On Mexico's southern border, the latest migration surge is Haitian

Source: NPR


TAPACHULA, Mexico — The neatly assembled line of stuffed backpacks stretches more than a mile down the side of a busy two-lane highway outside the southern Mexico city of Tapachula. These are the belongings of hundreds of migrants, mostly from Haiti, trying to save their place in line to board buses that will come and take them to cities further north in Mexico.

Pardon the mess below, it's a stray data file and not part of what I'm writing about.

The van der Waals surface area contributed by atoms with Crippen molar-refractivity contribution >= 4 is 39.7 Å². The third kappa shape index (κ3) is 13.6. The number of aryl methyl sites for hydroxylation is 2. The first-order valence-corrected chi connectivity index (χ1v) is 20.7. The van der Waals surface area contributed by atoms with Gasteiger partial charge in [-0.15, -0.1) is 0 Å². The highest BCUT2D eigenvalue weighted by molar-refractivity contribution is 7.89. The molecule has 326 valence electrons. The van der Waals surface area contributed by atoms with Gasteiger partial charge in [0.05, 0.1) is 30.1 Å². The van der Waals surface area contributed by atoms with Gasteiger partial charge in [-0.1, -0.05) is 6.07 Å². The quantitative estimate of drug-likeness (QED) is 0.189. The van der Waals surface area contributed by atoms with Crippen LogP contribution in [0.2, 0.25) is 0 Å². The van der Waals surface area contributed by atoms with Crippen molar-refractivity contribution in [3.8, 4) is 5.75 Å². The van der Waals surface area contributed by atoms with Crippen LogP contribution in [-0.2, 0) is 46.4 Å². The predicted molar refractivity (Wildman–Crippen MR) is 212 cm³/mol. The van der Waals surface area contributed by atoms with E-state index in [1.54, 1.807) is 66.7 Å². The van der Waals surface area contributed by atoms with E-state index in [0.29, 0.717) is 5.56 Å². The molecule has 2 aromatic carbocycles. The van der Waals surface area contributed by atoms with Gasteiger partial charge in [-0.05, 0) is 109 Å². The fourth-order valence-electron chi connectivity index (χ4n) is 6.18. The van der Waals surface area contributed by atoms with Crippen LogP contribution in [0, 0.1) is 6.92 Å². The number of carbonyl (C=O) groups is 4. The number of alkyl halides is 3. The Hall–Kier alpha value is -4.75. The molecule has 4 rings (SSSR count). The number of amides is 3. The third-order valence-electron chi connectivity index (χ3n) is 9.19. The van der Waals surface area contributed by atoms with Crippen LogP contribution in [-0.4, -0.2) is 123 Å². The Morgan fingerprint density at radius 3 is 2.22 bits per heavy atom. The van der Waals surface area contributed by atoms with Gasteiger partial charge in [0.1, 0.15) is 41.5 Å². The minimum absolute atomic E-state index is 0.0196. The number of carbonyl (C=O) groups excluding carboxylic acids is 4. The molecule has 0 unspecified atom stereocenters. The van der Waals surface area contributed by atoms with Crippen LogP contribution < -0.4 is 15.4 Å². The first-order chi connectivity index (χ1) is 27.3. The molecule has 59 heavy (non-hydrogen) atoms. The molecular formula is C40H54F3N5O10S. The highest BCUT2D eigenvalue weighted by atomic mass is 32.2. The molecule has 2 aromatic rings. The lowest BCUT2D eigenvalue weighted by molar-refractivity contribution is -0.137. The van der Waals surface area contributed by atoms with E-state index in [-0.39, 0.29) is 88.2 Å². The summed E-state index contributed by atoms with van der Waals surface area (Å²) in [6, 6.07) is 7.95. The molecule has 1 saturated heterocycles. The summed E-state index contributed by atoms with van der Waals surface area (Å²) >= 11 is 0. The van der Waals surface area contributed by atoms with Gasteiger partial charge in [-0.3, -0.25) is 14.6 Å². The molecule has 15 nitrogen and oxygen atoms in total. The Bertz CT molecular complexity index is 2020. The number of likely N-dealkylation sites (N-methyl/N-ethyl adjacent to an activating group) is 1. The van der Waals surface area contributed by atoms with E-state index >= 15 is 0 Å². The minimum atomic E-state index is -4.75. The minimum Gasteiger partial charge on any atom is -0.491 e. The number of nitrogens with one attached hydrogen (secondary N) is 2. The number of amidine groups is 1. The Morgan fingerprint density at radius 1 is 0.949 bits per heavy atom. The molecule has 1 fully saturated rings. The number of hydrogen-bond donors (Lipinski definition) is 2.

It's a line Mexican officials told them to form. But the buses are few and far between. And for the hundreds of migrants camped along the road and at a public park across town, the wait is excruciating.
"I have been here for five months now and have gotten nothing but the run-around," says 24-year old Djeff Orelien, who arrived in Tapachula, just across Mexico's border with Guatemala, with his wife and year-old son back in July.